What Are Cells: Parts of a Cell and its Functions
As science world continue to develop, more theories are constantly being put forth and one of these theories is the cell theory. This cell theory suggest that all organisms are made up of similar units of an organization which simply means that even though a rat, a flower and lion differ externally, all are internally constituted of the same building blocks.
A complex structure of an organism can be created by trillions of cells and this notion is the central tenant of biology.
Same as the invention of a telescope facilitated the exploration of cosmos, so to did the invention of microscope do as it helps scientist to look into a smaller organisms easily.
What is a Cell ?
In Biology, there are quite numerous valid definitions of cells and in this article, we define cells as the microscopic units that make up humans and every other living organisms with some having just 1 cell and others having trillions of cells like humans.
Or still, you can define cells as the basic building blocks of all living things. These cells are also made up of the body's hereditary material and can also make copies of themselves.
Types of Cells
When it comes to types of cells, There exist only two main types of cells ; Prokaryotic and Eukaryotic Cells, with the Prokaryotic cells lacking a true nucleus.
Prokaryotic cells comprise of bacteria and archaea. The genetic material of prokaryotes is not store in a memebrane bound nucleus but it is insteade stored in a nucleoid that floats in the cell's cytoplasm. Generally, prokaryotic cells are smaller than eukaryotic cells and prokaryotes are made of single cells but that can pair up in order to form mats.
Eukaryotic cells are the cells found in animals, plants, fungi and protists. Eukaryotic cells generally have nucleus and this is one of the main feature that differentiate them from prokaryite which do not have a nucleus. There are also a few exceptions in this generality like for example the human red blood cells lacks a nucleus when it gets mature. It is of no doubt that Eukaryotic cells are typically larger than prokaryotic cells often ranging from 10 to 100 micrometer in diameter.
Some Importances and Functions of Cell Parts
Cells provide structure for the body, take in nutrients from food substances and later on convert those nutrients into energy in order to carryout specialised functions. Cells also contain the body's hereditary material and they can also replicate themselves.
To look at the importances of cells, we are going to base on the different parts of a cell structure and then outline each function that the part carries out.
- Cytoplasm : The Cytoplasm is made up of jelly like fluid called the cytosol which in it, are found other tructures that surround he nuckeus.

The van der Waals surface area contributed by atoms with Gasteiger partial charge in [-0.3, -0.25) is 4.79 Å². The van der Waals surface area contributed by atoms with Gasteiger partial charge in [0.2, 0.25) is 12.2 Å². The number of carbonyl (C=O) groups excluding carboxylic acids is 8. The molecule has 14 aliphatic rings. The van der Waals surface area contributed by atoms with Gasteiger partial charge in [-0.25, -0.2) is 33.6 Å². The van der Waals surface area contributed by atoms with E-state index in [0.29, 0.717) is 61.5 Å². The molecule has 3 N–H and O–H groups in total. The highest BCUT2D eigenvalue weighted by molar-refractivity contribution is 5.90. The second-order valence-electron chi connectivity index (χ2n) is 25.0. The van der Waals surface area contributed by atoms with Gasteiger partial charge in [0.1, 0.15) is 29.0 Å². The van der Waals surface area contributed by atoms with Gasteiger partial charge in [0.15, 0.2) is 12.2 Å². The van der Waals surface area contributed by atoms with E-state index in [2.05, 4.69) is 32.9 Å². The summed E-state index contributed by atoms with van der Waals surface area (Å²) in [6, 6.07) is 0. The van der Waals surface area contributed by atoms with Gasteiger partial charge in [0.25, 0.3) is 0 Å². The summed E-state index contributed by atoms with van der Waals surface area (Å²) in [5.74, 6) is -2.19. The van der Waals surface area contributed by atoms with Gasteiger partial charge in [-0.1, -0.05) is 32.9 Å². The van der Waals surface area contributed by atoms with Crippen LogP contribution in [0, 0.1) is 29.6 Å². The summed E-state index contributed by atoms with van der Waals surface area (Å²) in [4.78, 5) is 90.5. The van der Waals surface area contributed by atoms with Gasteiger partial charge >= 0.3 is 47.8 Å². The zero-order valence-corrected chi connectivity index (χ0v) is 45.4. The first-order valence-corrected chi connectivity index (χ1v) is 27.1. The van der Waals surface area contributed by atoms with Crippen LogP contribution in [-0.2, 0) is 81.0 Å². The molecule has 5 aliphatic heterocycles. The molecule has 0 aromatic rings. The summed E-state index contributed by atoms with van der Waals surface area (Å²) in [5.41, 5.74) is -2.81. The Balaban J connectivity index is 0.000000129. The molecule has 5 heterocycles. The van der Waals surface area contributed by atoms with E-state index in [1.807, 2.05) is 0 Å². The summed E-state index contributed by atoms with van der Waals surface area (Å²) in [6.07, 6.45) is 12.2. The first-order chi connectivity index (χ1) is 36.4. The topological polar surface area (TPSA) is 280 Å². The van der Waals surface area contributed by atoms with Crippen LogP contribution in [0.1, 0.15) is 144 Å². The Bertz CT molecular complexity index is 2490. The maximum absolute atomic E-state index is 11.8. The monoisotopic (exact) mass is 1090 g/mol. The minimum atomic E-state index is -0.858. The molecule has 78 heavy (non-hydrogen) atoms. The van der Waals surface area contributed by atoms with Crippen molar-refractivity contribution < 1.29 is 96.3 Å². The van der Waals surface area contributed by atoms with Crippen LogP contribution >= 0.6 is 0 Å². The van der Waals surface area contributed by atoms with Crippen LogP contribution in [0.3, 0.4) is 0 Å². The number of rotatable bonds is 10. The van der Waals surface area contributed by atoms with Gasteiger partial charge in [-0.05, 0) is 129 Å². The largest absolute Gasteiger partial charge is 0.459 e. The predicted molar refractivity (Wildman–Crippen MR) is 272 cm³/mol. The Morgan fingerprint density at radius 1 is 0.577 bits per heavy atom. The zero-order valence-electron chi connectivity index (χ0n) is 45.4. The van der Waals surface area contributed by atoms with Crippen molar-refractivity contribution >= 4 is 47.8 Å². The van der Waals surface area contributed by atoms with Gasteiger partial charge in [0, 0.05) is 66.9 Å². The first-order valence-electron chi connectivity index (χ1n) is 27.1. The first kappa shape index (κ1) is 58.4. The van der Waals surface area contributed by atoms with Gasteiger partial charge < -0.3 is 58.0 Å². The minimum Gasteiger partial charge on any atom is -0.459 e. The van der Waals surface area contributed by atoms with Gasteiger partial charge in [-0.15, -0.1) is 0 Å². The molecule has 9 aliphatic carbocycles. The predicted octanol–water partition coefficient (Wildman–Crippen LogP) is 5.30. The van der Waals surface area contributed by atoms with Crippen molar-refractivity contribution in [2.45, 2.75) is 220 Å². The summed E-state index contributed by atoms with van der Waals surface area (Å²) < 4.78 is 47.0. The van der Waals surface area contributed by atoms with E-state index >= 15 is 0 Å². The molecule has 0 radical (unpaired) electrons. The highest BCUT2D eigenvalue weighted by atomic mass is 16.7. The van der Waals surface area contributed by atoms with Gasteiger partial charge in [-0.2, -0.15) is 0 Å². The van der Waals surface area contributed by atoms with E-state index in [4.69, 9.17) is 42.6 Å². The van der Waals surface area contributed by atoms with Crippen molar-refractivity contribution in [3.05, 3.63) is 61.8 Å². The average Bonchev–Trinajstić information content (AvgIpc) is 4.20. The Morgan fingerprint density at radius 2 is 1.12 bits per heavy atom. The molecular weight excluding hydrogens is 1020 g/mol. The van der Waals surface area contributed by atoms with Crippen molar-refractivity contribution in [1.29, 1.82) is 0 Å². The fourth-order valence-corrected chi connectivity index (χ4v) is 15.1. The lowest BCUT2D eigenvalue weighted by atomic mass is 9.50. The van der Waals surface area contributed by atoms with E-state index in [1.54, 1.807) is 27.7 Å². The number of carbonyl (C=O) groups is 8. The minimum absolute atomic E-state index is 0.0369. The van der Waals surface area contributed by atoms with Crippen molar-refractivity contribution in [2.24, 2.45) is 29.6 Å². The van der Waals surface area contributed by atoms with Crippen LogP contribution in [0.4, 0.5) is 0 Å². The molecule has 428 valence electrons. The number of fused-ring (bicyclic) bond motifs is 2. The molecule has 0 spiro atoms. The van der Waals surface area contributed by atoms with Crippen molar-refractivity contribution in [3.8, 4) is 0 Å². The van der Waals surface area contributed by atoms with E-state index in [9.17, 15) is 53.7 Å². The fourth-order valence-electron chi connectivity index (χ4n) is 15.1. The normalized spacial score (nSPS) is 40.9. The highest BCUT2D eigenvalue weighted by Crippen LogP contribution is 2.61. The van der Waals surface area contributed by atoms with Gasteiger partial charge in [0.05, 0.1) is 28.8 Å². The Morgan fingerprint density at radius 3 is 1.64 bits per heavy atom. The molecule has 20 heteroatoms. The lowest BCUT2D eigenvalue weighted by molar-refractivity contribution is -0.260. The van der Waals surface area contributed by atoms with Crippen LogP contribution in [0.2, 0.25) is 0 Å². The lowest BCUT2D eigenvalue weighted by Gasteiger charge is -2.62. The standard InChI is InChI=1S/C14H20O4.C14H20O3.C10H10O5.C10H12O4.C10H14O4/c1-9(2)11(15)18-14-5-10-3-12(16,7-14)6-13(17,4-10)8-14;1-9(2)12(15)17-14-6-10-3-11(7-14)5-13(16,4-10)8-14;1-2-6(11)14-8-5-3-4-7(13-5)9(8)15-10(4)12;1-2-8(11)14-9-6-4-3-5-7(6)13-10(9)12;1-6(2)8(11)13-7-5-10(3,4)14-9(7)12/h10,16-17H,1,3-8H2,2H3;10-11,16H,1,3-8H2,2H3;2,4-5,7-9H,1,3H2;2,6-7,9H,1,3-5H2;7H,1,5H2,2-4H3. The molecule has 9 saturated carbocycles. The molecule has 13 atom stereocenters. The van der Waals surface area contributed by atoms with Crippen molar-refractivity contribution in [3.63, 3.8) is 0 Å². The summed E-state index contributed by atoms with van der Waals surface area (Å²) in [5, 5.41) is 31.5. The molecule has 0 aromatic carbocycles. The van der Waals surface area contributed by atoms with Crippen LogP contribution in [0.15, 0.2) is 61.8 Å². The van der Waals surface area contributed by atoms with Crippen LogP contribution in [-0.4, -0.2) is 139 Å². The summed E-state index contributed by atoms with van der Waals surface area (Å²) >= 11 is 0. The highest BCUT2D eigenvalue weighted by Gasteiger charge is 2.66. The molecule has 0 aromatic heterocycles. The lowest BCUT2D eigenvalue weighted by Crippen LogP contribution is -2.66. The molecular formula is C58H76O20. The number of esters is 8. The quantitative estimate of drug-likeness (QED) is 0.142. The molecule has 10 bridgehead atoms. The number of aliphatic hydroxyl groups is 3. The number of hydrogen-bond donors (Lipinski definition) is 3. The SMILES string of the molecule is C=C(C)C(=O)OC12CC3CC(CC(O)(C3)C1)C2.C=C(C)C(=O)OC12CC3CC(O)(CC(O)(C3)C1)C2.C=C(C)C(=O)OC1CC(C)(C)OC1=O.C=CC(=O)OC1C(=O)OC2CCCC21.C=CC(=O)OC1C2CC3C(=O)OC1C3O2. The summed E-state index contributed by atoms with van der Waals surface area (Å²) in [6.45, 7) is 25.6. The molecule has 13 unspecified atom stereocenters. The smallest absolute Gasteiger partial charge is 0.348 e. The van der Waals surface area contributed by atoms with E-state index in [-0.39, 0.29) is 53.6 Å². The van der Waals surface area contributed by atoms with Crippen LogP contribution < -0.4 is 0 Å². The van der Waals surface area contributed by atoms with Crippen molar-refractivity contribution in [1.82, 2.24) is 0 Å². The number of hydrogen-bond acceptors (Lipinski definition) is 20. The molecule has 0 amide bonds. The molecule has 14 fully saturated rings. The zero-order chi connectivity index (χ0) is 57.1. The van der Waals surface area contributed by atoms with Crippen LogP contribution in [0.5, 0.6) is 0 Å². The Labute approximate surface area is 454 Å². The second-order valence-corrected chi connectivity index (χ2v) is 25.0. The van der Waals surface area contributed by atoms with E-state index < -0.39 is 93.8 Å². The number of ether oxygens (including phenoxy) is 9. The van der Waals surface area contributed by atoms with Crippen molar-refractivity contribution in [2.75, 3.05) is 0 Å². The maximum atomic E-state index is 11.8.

- Cytoskeleton: The Cytoskeleton refers to a network of long fibres that make up cell's structural framework and the cytoskeleton has several vital functions such as; determining the cell shape, allowing cells to move and participating in taking part in cell division
- Endoplasmic Reticulum: The ER helps to process the molecules created by the cell and at the same time, they also play the role of transporting it to their target destination in and out of the cell.
- Lysosomes and peroxisomes: Here are the cell organelles that are often referred to as the recycling centre of the cell since they are capable of digesting foreign bacteria that invade the cell, get rid of toxic substances and recycle worn out components of the cell
- Golgi apparattus: The Golgi apparattus helps in the packaging of the molecules already processed by the Endoplasmic reticulum for it to be transported out of the cell to their destination of use.
- Mitichondria: Mitochondria unlike the other cell organelles, it is a complex organelle that is capable of converting the energy formed from food in to a form that cells can make use of. Mitochondria have their own genetic material which is separate from that found in the DNA of the nucleus and also able of making copies of themselves.
- Nucleus: The neucleus is more of like a cell command centre, sending directions to the cell to grow, marture, divide or even dies. The nucleus also contains the DNA , the cell's hereditary material . The Nucleus is surrounded by a membrane known as the nuclear envelope and this envelope helps protect the DNA and also to separate the Nucleus from the rest of the cell.
- Plasma membrane: This refers to the outer lining of the cell, it separates the cell from its environment and also allows materials to enter and leave the cell.
- Ribosomes: These refers to organelles that process the cell's genetic instructions in order to create proteins. These organelles are often found either floating freely in the cytoplasm or attached to the Endoplasmic reticulum.